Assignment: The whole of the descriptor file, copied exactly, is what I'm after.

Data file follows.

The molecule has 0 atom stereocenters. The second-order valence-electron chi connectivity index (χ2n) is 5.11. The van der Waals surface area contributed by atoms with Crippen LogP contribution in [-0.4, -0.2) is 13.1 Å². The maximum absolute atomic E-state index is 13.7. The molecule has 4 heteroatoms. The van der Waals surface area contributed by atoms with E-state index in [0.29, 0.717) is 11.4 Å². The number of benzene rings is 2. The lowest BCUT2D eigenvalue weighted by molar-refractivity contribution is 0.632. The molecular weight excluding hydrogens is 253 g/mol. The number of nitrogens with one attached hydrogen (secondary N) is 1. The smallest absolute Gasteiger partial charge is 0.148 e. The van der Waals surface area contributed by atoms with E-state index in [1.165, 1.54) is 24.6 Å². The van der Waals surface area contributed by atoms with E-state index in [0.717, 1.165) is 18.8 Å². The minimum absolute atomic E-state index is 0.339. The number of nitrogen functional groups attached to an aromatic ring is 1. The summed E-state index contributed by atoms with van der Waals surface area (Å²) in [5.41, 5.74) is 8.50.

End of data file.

The molecule has 0 atom stereocenters. The second-order valence-electron chi connectivity index (χ2n) is 5.11. The van der Waals surface area contributed by atoms with Crippen LogP contribution in [-0.4, -0.2) is 13.1 Å². The maximum absolute atomic E-state index is 13.7. The molecule has 4 heteroatoms. The van der Waals surface area contributed by atoms with E-state index in [0.29, 0.717) is 11.4 Å². The number of benzene rings is 2. The lowest BCUT2D eigenvalue weighted by molar-refractivity contribution is 0.632. The molecular weight excluding hydrogens is 253 g/mol. The number of nitrogens with one attached hydrogen (secondary N) is 1. The smallest absolute Gasteiger partial charge is 0.148 e. The van der Waals surface area contributed by atoms with E-state index in [1.165, 1.54) is 24.6 Å². The van der Waals surface area contributed by atoms with E-state index in [0.717, 1.165) is 18.8 Å². The minimum absolute atomic E-state index is 0.339. The number of nitrogen functional groups attached to an aromatic ring is 1. The summed E-state index contributed by atoms with van der Waals surface area (Å²) in [5.41, 5.74) is 8.50.